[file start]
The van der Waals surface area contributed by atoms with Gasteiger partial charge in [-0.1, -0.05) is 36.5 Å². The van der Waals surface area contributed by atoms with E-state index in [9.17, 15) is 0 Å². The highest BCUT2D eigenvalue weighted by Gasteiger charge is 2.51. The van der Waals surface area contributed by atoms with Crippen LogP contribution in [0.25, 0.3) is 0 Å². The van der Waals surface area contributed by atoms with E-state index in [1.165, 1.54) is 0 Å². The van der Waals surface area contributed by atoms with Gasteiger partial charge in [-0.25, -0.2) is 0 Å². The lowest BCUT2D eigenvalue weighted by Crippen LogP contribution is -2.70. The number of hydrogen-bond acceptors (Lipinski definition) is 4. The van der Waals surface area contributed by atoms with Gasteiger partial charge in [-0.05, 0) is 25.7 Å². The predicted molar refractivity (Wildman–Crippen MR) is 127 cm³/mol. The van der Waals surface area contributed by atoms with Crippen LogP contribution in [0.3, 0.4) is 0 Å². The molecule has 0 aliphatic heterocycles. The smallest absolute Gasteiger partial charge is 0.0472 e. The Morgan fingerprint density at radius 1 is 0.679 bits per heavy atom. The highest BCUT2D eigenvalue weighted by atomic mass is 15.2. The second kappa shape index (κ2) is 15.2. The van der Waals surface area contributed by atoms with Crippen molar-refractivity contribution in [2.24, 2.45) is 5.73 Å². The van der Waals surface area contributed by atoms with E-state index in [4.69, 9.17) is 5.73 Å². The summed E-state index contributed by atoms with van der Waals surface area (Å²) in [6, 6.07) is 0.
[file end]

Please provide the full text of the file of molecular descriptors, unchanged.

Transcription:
The van der Waals surface area contributed by atoms with Gasteiger partial charge in [-0.1, -0.05) is 36.5 Å². The van der Waals surface area contributed by atoms with E-state index in [9.17, 15) is 0 Å². The highest BCUT2D eigenvalue weighted by Gasteiger charge is 2.51. The van der Waals surface area contributed by atoms with Crippen LogP contribution in [0.25, 0.3) is 0 Å². The van der Waals surface area contributed by atoms with E-state index in [1.165, 1.54) is 0 Å². The van der Waals surface area contributed by atoms with Gasteiger partial charge in [-0.25, -0.2) is 0 Å². The lowest BCUT2D eigenvalue weighted by Crippen LogP contribution is -2.70. The number of hydrogen-bond acceptors (Lipinski definition) is 4. The van der Waals surface area contributed by atoms with Gasteiger partial charge in [-0.05, 0) is 25.7 Å². The predicted molar refractivity (Wildman–Crippen MR) is 127 cm³/mol. The van der Waals surface area contributed by atoms with Crippen LogP contribution in [0.3, 0.4) is 0 Å². The molecule has 0 aliphatic heterocycles. The smallest absolute Gasteiger partial charge is 0.0472 e. The Morgan fingerprint density at radius 1 is 0.679 bits per heavy atom. The highest BCUT2D eigenvalue weighted by atomic mass is 15.2. The second kappa shape index (κ2) is 15.2. The van der Waals surface area contributed by atoms with Crippen molar-refractivity contribution in [2.24, 2.45) is 5.73 Å². The van der Waals surface area contributed by atoms with E-state index in [4.69, 9.17) is 5.73 Å². The summed E-state index contributed by atoms with van der Waals surface area (Å²) in [6, 6.07) is 0.